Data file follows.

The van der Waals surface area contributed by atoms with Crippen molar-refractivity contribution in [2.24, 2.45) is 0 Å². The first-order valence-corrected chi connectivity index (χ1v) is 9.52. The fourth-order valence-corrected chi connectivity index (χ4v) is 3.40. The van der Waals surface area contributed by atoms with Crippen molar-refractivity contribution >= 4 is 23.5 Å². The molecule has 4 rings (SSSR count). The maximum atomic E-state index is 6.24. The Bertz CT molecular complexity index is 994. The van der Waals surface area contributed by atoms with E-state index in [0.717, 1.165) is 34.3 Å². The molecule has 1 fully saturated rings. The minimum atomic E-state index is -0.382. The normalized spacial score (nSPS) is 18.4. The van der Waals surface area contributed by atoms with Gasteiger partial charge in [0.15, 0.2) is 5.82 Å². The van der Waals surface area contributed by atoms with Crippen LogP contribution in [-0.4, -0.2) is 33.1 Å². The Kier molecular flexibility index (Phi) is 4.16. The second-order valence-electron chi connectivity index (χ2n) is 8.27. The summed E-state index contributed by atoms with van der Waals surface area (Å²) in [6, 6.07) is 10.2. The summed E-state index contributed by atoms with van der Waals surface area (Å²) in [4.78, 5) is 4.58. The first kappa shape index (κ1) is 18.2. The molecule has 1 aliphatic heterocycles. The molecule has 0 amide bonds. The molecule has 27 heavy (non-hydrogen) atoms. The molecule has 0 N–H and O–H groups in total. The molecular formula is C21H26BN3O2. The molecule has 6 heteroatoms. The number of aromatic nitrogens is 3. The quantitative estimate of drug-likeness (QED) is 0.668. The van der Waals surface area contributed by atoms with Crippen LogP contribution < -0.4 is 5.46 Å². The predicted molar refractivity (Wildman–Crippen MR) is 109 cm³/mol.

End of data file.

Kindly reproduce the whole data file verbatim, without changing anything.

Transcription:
The van der Waals surface area contributed by atoms with Crippen molar-refractivity contribution in [2.24, 2.45) is 0 Å². The first-order valence-corrected chi connectivity index (χ1v) is 9.52. The fourth-order valence-corrected chi connectivity index (χ4v) is 3.40. The van der Waals surface area contributed by atoms with Crippen molar-refractivity contribution >= 4 is 23.5 Å². The molecule has 4 rings (SSSR count). The maximum atomic E-state index is 6.24. The Bertz CT molecular complexity index is 994. The van der Waals surface area contributed by atoms with E-state index in [0.717, 1.165) is 34.3 Å². The molecule has 1 fully saturated rings. The minimum atomic E-state index is -0.382. The normalized spacial score (nSPS) is 18.4. The van der Waals surface area contributed by atoms with Gasteiger partial charge in [0.15, 0.2) is 5.82 Å². The van der Waals surface area contributed by atoms with Crippen LogP contribution in [-0.4, -0.2) is 33.1 Å². The Kier molecular flexibility index (Phi) is 4.16. The second-order valence-electron chi connectivity index (χ2n) is 8.27. The summed E-state index contributed by atoms with van der Waals surface area (Å²) in [6, 6.07) is 10.2. The summed E-state index contributed by atoms with van der Waals surface area (Å²) in [4.78, 5) is 4.58. The first kappa shape index (κ1) is 18.2. The molecule has 1 aliphatic heterocycles. The molecule has 0 amide bonds. The molecule has 27 heavy (non-hydrogen) atoms. The molecule has 0 N–H and O–H groups in total. The molecular formula is C21H26BN3O2. The molecule has 6 heteroatoms. The number of aromatic nitrogens is 3. The quantitative estimate of drug-likeness (QED) is 0.668. The van der Waals surface area contributed by atoms with Crippen LogP contribution < -0.4 is 5.46 Å². The predicted molar refractivity (Wildman–Crippen MR) is 109 cm³/mol.